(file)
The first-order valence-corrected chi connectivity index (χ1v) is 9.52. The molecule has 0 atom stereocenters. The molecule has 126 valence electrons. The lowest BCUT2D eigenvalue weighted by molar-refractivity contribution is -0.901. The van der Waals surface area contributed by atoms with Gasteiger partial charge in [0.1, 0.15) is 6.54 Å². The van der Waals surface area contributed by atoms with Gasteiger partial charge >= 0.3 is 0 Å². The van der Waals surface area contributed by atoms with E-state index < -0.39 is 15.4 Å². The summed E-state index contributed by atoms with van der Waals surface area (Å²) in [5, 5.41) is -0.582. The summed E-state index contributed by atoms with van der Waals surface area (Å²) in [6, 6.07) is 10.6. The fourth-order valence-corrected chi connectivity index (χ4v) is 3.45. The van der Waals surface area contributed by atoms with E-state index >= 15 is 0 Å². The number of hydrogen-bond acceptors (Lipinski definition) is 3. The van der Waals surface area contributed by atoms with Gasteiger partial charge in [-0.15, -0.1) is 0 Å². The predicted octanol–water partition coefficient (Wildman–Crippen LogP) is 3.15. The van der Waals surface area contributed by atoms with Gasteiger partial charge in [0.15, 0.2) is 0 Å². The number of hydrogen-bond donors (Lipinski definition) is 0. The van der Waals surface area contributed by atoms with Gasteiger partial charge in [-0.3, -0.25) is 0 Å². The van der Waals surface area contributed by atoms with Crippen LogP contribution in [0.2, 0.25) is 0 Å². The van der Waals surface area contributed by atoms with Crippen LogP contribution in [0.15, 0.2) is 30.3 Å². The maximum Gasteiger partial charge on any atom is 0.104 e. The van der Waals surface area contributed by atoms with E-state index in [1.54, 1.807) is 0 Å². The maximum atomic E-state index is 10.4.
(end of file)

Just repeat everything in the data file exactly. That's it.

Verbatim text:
The first-order valence-corrected chi connectivity index (χ1v) is 9.52. The molecule has 0 atom stereocenters. The molecule has 126 valence electrons. The lowest BCUT2D eigenvalue weighted by molar-refractivity contribution is -0.901. The van der Waals surface area contributed by atoms with Gasteiger partial charge in [0.1, 0.15) is 6.54 Å². The van der Waals surface area contributed by atoms with Gasteiger partial charge >= 0.3 is 0 Å². The van der Waals surface area contributed by atoms with E-state index < -0.39 is 15.4 Å². The summed E-state index contributed by atoms with van der Waals surface area (Å²) in [5, 5.41) is -0.582. The summed E-state index contributed by atoms with van der Waals surface area (Å²) in [6, 6.07) is 10.6. The fourth-order valence-corrected chi connectivity index (χ4v) is 3.45. The van der Waals surface area contributed by atoms with E-state index >= 15 is 0 Å². The number of hydrogen-bond acceptors (Lipinski definition) is 3. The van der Waals surface area contributed by atoms with Gasteiger partial charge in [-0.15, -0.1) is 0 Å². The predicted octanol–water partition coefficient (Wildman–Crippen LogP) is 3.15. The van der Waals surface area contributed by atoms with Gasteiger partial charge in [0.15, 0.2) is 0 Å². The number of hydrogen-bond donors (Lipinski definition) is 0. The van der Waals surface area contributed by atoms with Gasteiger partial charge in [-0.3, -0.25) is 0 Å². The van der Waals surface area contributed by atoms with Crippen LogP contribution in [0.2, 0.25) is 0 Å². The van der Waals surface area contributed by atoms with Crippen LogP contribution in [0.15, 0.2) is 30.3 Å². The maximum Gasteiger partial charge on any atom is 0.104 e. The van der Waals surface area contributed by atoms with E-state index in [1.54, 1.807) is 0 Å². The maximum atomic E-state index is 10.4.